By ugly, I am talking about people, and with all that is going on in the world, both Mom and I find it harder to stay silent, and we are no longer hiding who Fab is from those we know, which means if we haven’t told them yet then we are no longer going to hide it when someone asks us “How are the boys?”.  Mom dealt with a co-worker on Friday who asked this question.  This is a woman that my wife has never really cared for, because the woman is ignorant on a wide variety of subjects, and a Trump voter.  She is one of the many who thought the Affordable Care Act was different from Obamacare, to clarify the level this woman is informed on.  Anyways, she asked Mom “How are the boys?” and Mom told her that we actually have a son and a daughter.  She then shared about Fab, and showed her a picture.  The woman responded with, “Well, at least she’s lucky she is pretty,” and Mom went off on her using language she was not proud of.  Another co-worker stepped in to explain why that statement was offensive to my wife.  All women should get why it is offensive without explanation, as if the worth of a woman is determined purely by her beauty.  However, if you take it a step further and apply it to transgender girls/women such a statement becomes even more offensive.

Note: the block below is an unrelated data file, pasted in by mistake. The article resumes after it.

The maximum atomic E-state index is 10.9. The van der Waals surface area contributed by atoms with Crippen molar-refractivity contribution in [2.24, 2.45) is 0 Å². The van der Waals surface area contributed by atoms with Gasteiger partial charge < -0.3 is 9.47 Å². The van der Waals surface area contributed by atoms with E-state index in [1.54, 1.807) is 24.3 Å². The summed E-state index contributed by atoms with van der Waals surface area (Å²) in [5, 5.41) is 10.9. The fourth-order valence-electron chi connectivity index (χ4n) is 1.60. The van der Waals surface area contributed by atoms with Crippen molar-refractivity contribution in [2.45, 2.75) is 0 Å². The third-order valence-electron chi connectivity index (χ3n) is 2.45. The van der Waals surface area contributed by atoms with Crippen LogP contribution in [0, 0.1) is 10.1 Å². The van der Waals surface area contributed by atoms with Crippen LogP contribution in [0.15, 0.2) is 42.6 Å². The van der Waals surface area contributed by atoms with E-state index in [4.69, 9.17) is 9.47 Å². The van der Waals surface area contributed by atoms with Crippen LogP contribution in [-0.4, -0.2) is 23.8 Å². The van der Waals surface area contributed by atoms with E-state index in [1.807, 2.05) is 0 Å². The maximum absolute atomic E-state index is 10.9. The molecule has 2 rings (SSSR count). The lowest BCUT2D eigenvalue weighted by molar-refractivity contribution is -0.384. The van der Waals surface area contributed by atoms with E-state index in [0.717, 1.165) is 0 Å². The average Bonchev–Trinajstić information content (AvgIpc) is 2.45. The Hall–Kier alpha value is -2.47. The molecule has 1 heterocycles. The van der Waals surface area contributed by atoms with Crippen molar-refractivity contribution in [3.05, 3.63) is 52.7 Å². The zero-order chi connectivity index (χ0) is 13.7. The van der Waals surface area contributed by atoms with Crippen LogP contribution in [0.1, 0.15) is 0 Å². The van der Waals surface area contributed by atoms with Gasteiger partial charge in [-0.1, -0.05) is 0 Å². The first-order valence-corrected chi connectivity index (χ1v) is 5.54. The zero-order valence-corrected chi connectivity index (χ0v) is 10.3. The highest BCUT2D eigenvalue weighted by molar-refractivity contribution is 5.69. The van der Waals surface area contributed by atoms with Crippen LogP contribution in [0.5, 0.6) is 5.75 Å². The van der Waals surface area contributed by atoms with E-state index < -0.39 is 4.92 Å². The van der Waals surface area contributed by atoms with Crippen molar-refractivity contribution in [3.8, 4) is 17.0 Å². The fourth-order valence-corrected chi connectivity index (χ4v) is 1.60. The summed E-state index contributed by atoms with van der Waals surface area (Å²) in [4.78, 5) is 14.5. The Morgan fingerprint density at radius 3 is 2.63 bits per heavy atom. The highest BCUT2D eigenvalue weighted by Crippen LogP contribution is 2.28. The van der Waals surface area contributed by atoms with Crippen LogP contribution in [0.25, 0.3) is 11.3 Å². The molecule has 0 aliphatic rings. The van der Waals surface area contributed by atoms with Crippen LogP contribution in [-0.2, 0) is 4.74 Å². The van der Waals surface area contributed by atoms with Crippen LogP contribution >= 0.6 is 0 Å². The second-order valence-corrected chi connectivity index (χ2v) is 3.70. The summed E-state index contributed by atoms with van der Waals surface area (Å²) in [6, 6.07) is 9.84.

I am a man because that is what I am.  I just know it.  How masculine, muscular, handsome I am has nothing to do with it.  Now, Fab is a girl.  She has known this for a long time in her heart.  Living as a girl makes her feel normal in her own skin.  Living as a boy never felt right to her, and caused her the stress of always pretending.  She did not transition because she thought she would be a pretty girl, she transitioned because that is who she is.  Certainly most of us like to look our best, and I’ve discussed before, as parents, it makes us breathe easier that she will never have to go through male puberty, but telling a transgender person that they’re lucky they’re pretty or that they pass is insulting…period.  Not all cis-gendered women are pretty, or thin, or super feminine in the binary sense, but that doesn’t discount who they are as women, so why should it discount a transgender girl’s identity as a girl?  People need to think before they open their mouths sometimes.  I’m just glad that Mom didn’t punch her, as I’ve said Mom’s been on edge for awhile now.

Finally, I got to deal with an old friend who told me that he doesn’t agree with the whole transgender thing on Facebook.  I’m in no way close to this guy, and haven’t seen him since high school, so it really wasn’t skin off my back.  He ended up deleting his posts after I went after him online.  This is in large part because while his statements were bigoted, he didn’t seem to get that until after I laid it out. Even then,  I still wonder if he got it, or deleted his posts because he was afraid others would see him as a bigot.